Yesterday, the Chancellor of the British Government, Rishi Sunak, announced the budget for 2021. It’s important to keep up to date with these announcements, as the budget broadly sets out the national picture for saving and spending, and there can be real impacts to your household or business finances. To help, here’s our run-through and reaction to the new budget.
There were some rumours ahead of the budget that it might come with a few surprises, but this turned out mostly not to be true. It seems the Chancellor may be taking a cautious approach, perhaps wanting to defer decisions until after we have a better picture of how the predicted economic recovery develops over the next few months.
We’ve split our run-through of the budget out into two sections: firstly, announcements that will affect households and individuals; and secondly, changes in the budget that will affect businesses. These are just the key changes – there is a lot more detail available on the gov.uk page about the 2021 budget.
Budget 2021: changes for individuals and households
First, let’s go over some of the changes that are most likely to affect your personal finances.
1) Contactless limit raised
It’s not necessarily going to affect how much you save or spend, but it’ll certainly affect how you spend that money. The legal contactless limit is being raised from £45 to £100. We will have to wait to see how many shops and payment providers also raise the limit, but it seems likely, with cash usage massively decreasing, that it will see wide adoption. This should make it easier and quicker to pay for things in lots of different shops.
2) No increases to income tax, National Insurance or VAT
The Chancellor announced that there will be no increases to the current rates of income tax, National Insurance, or VAT – good news for consumers, as there was some discussion ahead of the budget announcement that these may be raised to pay for the increase in Government spending.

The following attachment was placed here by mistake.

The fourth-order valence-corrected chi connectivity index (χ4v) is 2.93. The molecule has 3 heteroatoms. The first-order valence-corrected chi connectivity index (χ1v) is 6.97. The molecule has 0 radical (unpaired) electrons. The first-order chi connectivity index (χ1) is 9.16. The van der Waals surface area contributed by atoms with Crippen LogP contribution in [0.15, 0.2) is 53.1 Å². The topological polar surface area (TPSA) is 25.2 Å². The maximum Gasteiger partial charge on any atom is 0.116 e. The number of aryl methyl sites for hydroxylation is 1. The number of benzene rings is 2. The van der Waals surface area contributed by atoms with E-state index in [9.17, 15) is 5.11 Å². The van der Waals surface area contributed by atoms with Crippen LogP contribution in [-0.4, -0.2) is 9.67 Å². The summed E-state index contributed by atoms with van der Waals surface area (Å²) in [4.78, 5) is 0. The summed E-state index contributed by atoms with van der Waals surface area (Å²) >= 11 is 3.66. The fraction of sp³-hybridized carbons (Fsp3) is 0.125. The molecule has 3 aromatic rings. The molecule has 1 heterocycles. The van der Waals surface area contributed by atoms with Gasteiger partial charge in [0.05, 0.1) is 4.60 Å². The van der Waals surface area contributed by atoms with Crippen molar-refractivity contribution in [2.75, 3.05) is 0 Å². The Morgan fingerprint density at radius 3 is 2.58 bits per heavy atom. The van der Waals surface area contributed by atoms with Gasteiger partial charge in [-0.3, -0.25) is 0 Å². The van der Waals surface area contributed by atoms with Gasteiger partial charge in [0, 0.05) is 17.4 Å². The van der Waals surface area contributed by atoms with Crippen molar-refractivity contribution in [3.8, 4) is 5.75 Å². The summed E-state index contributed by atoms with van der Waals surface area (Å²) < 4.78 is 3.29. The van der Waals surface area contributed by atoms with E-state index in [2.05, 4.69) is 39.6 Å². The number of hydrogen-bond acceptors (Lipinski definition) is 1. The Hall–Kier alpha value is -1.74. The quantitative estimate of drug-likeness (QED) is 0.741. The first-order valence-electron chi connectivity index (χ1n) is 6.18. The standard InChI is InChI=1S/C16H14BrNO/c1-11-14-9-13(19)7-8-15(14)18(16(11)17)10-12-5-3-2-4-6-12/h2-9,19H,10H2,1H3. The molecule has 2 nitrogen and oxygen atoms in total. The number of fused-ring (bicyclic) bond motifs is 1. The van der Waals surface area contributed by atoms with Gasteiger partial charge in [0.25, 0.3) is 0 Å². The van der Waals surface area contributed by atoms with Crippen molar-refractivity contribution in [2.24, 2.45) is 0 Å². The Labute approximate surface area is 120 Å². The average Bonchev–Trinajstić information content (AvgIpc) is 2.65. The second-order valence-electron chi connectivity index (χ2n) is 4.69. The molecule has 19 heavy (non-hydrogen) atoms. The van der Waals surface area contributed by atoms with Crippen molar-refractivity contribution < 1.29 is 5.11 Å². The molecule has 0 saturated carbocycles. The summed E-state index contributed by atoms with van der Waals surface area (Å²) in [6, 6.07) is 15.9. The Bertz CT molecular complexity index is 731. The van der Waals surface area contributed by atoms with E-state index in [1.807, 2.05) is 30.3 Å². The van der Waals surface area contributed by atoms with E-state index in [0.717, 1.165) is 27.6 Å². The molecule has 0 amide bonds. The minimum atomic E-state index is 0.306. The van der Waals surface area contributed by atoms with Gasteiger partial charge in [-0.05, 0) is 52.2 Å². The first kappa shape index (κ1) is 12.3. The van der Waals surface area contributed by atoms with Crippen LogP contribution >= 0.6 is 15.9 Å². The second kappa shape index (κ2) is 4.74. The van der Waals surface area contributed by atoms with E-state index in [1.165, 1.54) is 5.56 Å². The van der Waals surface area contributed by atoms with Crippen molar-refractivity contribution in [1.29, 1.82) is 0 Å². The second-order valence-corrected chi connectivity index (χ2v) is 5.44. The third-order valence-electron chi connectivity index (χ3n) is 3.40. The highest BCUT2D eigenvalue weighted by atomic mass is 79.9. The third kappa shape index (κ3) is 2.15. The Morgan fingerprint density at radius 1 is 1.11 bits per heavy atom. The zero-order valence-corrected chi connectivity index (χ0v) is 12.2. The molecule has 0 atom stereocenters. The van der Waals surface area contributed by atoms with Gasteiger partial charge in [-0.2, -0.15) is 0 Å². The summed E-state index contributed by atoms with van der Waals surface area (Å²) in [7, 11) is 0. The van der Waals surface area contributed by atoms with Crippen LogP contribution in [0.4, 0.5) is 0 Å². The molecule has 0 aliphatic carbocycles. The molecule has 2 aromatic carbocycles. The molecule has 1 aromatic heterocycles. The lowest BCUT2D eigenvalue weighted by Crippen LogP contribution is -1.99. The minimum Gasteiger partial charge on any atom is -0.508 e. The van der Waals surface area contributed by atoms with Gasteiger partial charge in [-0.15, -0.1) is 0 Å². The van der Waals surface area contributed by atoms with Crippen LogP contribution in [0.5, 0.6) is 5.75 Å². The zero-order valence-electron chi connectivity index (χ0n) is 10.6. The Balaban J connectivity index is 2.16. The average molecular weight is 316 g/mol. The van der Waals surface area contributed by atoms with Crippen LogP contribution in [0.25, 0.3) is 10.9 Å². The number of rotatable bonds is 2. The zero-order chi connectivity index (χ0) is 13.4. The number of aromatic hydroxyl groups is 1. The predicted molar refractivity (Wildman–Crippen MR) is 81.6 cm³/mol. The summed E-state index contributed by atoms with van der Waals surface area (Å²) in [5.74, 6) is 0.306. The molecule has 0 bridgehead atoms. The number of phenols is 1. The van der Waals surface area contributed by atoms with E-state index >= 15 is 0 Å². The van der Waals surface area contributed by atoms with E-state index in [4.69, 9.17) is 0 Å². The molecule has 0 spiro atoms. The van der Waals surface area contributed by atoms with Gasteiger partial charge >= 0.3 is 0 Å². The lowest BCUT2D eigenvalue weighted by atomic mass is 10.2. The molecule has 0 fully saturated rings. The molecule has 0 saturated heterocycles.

3) Tax thresholds frozen
However, while the current rates of these taxes won’t be increased, there are some changes to the way income tax will work which are likely to affect consumers. There are small increases in the two thresholds for tax to come at the end of this tax year. After these, the personal allowance threshold is due to be frozen at its April 2021 level (£12,570) until 2026, and the threshold for higher rate income tax is also due to be frozen at its April 2021 level (£50,270) for the same length of time. In practice, this is likely to result in a good chunk of people paying more income tax than they would otherwise. As they change jobs or have their pay increased, the tax thresholds will not be rising in line with inflation.
4) Stamp duty reduction extended
The current stamp duty holiday, which means no tax is charged on properties valued less than £500,000, has been extended to 30th June 2021. There will then be a tapered reduction in the property value threshold: it will drop to £250,000 until 30th September 2021 and return to its standard level of £125,000 on 1st October.
5) Inheritance tax thresholds, pensions lifetime allowances and annual capital gains tax frozen
There are no changes to the inheritance tax thresholds, pensions lifetime allowances or annual capital gains tax exempt amounts. These have all been frozen until 2026.
Budget 2021: Changes for businesses
This budget perhaps contains more sweeping changes when it comes to businesses. Here are our top 3 headlines from the 2021 budgets that you should be aware of:
1) Corporation tax increase
Corporation tax is set to rise. For businesses with annual profits above £250,000, the corporation tax rate will increase from 19% to 25% in April 2023. Companies with annual profits below £50,000 will see their corporation tax remain at 19%. For businesses with annual profits above £50,000 but below £250,000, the Chancellor announced a marginal relief plan, which will see them pay corporation tax at an overall rate between 19% and 25% – although we don’t have further details on this plan as yet.
As this tax increase isn’t set to come in until April 2023, businesses do have some time to plan and prepare for it. However, the change is likely to leave a lot of businesses with an increased tax bill when it comes into force.
2) VAT cut for hospitality, accommodation and attractions businesses extended
The reduced VAT rate of 5% for businesses in the hospitality, accommodation and attractions sectors has been extended until the end of September, with a further reduced rate of 12.5% in force for six months following this. This is good news for these sectors and should help them recover from the effects of the pandemic.
3) New corporation tax deduction for some investment costs
An increase in the allowances for capital spending for businesses was announced. This allows companies to write down up to 130% of some investments against their taxable profits. This “super-deduction” is designed to stimulate investment in new equipment. There are specific limits on this, as it only covers “qualifying plant and machinery assets”.